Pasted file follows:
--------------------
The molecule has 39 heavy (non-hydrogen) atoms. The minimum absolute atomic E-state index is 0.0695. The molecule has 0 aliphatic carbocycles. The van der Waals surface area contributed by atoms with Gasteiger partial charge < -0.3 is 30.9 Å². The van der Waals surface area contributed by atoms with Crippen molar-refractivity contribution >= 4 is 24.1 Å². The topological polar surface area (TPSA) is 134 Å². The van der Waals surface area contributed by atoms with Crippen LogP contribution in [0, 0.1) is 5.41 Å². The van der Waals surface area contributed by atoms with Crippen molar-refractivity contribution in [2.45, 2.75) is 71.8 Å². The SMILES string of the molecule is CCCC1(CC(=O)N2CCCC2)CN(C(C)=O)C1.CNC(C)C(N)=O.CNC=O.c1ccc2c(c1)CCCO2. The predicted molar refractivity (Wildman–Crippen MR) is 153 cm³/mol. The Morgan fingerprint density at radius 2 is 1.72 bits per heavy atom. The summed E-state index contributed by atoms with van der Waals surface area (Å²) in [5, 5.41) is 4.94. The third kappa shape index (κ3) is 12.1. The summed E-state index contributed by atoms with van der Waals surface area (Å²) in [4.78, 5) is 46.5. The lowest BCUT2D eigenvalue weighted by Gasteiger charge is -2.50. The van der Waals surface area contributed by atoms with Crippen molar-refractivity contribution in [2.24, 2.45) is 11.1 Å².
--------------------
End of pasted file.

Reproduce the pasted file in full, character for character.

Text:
The molecule has 39 heavy (non-hydrogen) atoms. The minimum absolute atomic E-state index is 0.0695. The molecule has 0 aliphatic carbocycles. The van der Waals surface area contributed by atoms with Gasteiger partial charge < -0.3 is 30.9 Å². The van der Waals surface area contributed by atoms with Crippen molar-refractivity contribution >= 4 is 24.1 Å². The topological polar surface area (TPSA) is 134 Å². The van der Waals surface area contributed by atoms with Crippen LogP contribution in [0, 0.1) is 5.41 Å². The van der Waals surface area contributed by atoms with Crippen molar-refractivity contribution in [2.45, 2.75) is 71.8 Å². The SMILES string of the molecule is CCCC1(CC(=O)N2CCCC2)CN(C(C)=O)C1.CNC(C)C(N)=O.CNC=O.c1ccc2c(c1)CCCO2. The predicted molar refractivity (Wildman–Crippen MR) is 153 cm³/mol. The Morgan fingerprint density at radius 2 is 1.72 bits per heavy atom. The summed E-state index contributed by atoms with van der Waals surface area (Å²) in [5, 5.41) is 4.94. The third kappa shape index (κ3) is 12.1. The summed E-state index contributed by atoms with van der Waals surface area (Å²) in [4.78, 5) is 46.5. The lowest BCUT2D eigenvalue weighted by Gasteiger charge is -2.50. The van der Waals surface area contributed by atoms with Crippen molar-refractivity contribution in [2.24, 2.45) is 11.1 Å².